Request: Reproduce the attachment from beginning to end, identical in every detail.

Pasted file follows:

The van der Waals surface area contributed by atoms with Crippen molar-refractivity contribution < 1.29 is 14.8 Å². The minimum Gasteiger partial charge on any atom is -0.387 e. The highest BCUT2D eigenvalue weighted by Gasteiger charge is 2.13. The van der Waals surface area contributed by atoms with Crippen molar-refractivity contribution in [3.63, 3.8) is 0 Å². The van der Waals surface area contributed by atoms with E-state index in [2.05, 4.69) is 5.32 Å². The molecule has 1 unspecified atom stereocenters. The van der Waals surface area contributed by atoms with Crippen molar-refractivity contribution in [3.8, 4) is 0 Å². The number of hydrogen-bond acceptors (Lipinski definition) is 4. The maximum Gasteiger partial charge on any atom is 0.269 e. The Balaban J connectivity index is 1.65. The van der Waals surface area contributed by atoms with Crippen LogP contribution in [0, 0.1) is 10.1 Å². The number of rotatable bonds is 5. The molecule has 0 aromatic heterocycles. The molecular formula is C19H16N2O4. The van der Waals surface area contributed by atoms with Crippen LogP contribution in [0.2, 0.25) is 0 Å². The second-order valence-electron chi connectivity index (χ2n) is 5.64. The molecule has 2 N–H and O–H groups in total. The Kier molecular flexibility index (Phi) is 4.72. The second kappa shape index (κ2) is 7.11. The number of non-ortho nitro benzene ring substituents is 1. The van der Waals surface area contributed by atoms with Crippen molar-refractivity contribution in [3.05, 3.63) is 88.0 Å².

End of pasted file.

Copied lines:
The van der Waals surface area contributed by atoms with Crippen molar-refractivity contribution < 1.29 is 14.8 Å². The minimum Gasteiger partial charge on any atom is -0.387 e. The highest BCUT2D eigenvalue weighted by Gasteiger charge is 2.13. The van der Waals surface area contributed by atoms with Crippen molar-refractivity contribution in [3.63, 3.8) is 0 Å². The van der Waals surface area contributed by atoms with E-state index in [2.05, 4.69) is 5.32 Å². The molecule has 1 unspecified atom stereocenters. The van der Waals surface area contributed by atoms with Crippen molar-refractivity contribution in [3.8, 4) is 0 Å². The number of hydrogen-bond acceptors (Lipinski definition) is 4. The maximum Gasteiger partial charge on any atom is 0.269 e. The Balaban J connectivity index is 1.65. The van der Waals surface area contributed by atoms with Crippen LogP contribution in [0, 0.1) is 10.1 Å². The number of rotatable bonds is 5. The molecule has 0 aromatic heterocycles. The molecular formula is C19H16N2O4. The van der Waals surface area contributed by atoms with Crippen LogP contribution in [0.2, 0.25) is 0 Å². The second-order valence-electron chi connectivity index (χ2n) is 5.64. The molecule has 2 N–H and O–H groups in total. The Kier molecular flexibility index (Phi) is 4.72. The second kappa shape index (κ2) is 7.11. The number of non-ortho nitro benzene ring substituents is 1. The van der Waals surface area contributed by atoms with Crippen molar-refractivity contribution in [3.05, 3.63) is 88.0 Å².